Grand National entries and weights
Grand National Weights 2024
Carrying less weight than a rival in the Grand National can make all the difference – 2023 Grand National winner Corach Rambler benefited from lining up with only 10 stones 5 pounds on board at Aintree, while Noble Yeats carried a full stone less than the top weight in 2022. Find out all the weights for the 2024 Grand National as soon as they’re announced in mid-February, to help you whittle down the field in the search for a winner.
Until the 2024 Grand National weights are announced, you can view the weight differential for the last race, alongside how the horses fared. There’s a clear bias towards the lower weighted horses, with 2022 winner Noble Yeats and The Big Dog the only two of the nine heaviest weighted horses to get round the gruelling Aintree course.
|Grand National horses||Grand National weights||2023 Result|
|Any Second Now||11st 12lbs||Pulled up|
|Galvin||11st 11lbs||Unseated rider|
|Noble Yeats||11st 11lbs||4th|
|Fury Road||11st 6lbs||Fell|
|Capodanno||11st 5lbs||Pulled up|
|The Big Dog||11st 5lbs||5th|
|Delta Work||11st 4lbs||Unseated rider|
|Sam Brown||11st 4lbs||Fell|
|Lifetime Ambition||11st 3lbs||Unseated rider|
|Carefully Selected||11st 1lb||14th|
|Coko Beach||11st||Pulled up|
|Gaillard du Mesnil||11st||3rd|
|Longhouse Poet||11st||Unseated rider|
|Darasso||10st 13lbs||Unseated rider|
|Le Milos||10st 11lbs||10th|
|Escaria Ten||10st 10lbs||11st 12lbs|
|The Big Breakaway||10st 10lbs||Fell|
|Cape Gentleman||10st 8lbs||Pulled up|
|Diol Ker||10st 8lbs||Unseated rider|
|Roi Mage||10st 8lbs||7th|
|A Wave of The Sea||10st 6lbs||9th|
|Minella Trump||10st 6lbs||15th|
|Velvet Elvis||10st 6lbs||Pulled up|
|Ain’t That A Shame||10st 5lbs||17th|
|Corach Rambler||10st 5lbs||1st|
|Enjoy d’Allen||10st 5lbs||12th|
|Cloudy Glen||10st 4lbs||Unseated rider|
|Mister Coffey||10st 4lbs||8th|
|Mr Incredible||10st 4lbs||Unseated rider|
|Gabbys Cross||10st 2lbs||Unseated rider|
|Hill Sixteen||10st 2lbs||Fell|
|Eva’s Oskar||10st 2lbs||Unseated rider|
|Recite A Prayer||10st 2lbs||Unseated rider|
|Dunboyne||10st 2lbs||Pulled up|
|Francky du Berlais||10st 2lbs||16th|
|Our Power||10st 2lbs||11th|
|Back On The Lash||10st 2lbs||Pulled up|
|Born By The Sea||10st 2lbs||6th|
The Grand National betting markets are a lot more active once the weights are announced, with punters now knowing what their fancies will have to carry in order to win the Aintree Grand National.
With the horses still allowed to run after the Grand National weights are announced, this can work both ways. Some horses will run well in the build-up to the Grand National and would normally rise up the handicap (more weight), while others might underperform and would in a normal race drop in the handicap (less weight).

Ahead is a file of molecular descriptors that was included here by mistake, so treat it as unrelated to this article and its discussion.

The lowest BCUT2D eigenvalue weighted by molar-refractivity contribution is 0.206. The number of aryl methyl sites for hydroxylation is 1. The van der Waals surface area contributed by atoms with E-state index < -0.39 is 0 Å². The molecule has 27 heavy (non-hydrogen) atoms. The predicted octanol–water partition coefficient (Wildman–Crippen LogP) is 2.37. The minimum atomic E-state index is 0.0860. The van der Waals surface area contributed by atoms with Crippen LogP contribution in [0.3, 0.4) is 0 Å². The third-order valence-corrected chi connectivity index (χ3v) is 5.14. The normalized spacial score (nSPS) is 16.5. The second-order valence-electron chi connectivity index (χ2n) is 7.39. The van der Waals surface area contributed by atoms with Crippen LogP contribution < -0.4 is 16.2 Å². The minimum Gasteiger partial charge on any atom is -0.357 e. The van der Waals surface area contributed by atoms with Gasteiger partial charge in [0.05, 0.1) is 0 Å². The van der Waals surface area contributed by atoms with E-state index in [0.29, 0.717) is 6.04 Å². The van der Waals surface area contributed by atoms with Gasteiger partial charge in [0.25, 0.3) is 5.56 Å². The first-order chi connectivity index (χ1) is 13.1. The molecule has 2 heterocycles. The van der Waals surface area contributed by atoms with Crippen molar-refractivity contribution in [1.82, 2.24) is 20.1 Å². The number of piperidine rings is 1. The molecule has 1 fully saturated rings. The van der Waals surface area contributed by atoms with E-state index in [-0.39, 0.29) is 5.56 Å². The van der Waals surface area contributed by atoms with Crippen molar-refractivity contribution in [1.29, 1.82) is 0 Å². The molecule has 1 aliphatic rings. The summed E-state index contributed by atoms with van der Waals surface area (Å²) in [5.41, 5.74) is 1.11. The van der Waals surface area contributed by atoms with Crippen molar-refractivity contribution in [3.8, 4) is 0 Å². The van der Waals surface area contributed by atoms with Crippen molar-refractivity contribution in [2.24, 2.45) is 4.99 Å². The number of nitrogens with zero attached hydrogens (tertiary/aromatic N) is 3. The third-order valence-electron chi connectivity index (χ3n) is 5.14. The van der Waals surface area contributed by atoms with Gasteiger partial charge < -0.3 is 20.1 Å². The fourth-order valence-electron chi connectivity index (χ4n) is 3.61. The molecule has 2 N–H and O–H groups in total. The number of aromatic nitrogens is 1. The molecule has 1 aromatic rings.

Even if a horse is allotted 8st 12lbs, it must carry 10 stone, the required minimum. This means some horses will be carrying possibly a stone more than they should be (known as being out of the handicap). This disadvantage should suggest they are likely to perform less well than their rivals. Many punters will automatically put a line through horses who are out of the Grand National handicap. As the quality of the horses has improved, few horses, if any, are running off anything other than their mark.
How are Grand National weights determined?
When allocating the weight of each horse, the handicapper must take a variety of factors into account. This includes form – a horse’s recent/previous performances and the course: the so-called ‘Aintree Factor’. This begs the questions, does the horse like the track? Is (s)he proven over long trips?
The final field is determined by each contender’s rating. The highest-weighted horses given preference in a maximum field of 40.
The top-rated horse(s) in the race will be allocated the top-weight 11-10 and then all the other Grand National runners in the race will be allocated their weight off this top-rated horse.
Weight of previous Grand National winners
Until Many Clouds, no horse carrying more than 11st 7lb had won since Red Rum‘s 1977 third victory, (11st 8lb). However, in the 25 runnings of the Grand National between 1984 and 2009 only one winner (Hedgehunter, 2005) carried more than 11st. The win Don’t Push It in 2010 with 11st 5lb on board heralded a slight change in this trend, with five winners since 2010 carrying 11st or more.